Category descriptions may also be used as a resource for users rather than simply to provide directions to those wishing to obtain a back link. If I am in a topical category, why not tell me something about the topic? If I am in a regional category, why not provide the history and an overview of the country, state, county or town?
If web directories are going to remain relevant, or become relevant again, they are going to have to provide something apart from the outgoing links. A question that I will ask when assessing this criteria item is whether there is any reason to go to that directory other than to submit a site for SEO purposes.
A directory should serve some purpose other than as a repository for back links. That's what differentiates a web directory from a website selling back links.
Search engine algorithms are designed to return useful results based on keywords, so if a web directory serves its purpose for the user, this will eventually be reflected in the SERPs.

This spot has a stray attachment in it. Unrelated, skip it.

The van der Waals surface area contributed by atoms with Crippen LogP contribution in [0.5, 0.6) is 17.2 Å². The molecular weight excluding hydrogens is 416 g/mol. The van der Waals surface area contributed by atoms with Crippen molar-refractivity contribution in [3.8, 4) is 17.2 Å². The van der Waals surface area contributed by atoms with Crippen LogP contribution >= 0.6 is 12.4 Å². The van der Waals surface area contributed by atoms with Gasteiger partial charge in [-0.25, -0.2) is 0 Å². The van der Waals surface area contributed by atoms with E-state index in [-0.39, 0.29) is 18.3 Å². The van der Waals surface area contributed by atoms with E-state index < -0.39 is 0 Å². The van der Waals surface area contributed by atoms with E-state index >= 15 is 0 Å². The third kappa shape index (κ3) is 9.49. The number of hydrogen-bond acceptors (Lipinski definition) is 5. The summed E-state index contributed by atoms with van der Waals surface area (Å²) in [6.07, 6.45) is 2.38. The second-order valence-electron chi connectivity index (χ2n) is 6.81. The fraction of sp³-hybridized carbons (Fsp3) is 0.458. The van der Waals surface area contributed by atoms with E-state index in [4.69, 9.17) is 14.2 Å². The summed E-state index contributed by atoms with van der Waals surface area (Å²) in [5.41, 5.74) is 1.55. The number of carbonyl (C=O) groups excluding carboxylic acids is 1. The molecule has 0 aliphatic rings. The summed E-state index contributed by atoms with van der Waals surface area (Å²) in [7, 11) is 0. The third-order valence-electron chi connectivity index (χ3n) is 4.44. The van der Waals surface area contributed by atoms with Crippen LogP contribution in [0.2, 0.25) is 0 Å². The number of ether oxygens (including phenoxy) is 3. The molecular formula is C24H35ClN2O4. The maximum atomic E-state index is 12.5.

- +Extra Credit (+5)
- In the event that I come across something in a web directory that warrants credit, but which cannot be fit into one of the other five assessment areas, I will reserve the right to add up to five extra credit points.
- +In Case of a Tie
- In case of a tie on points, the points assigned to the Usefulness section will prevail. Since we are focusing on the usefulness of a web directory to an end user, it makes sense to consider its usefulness to be the more important criteria.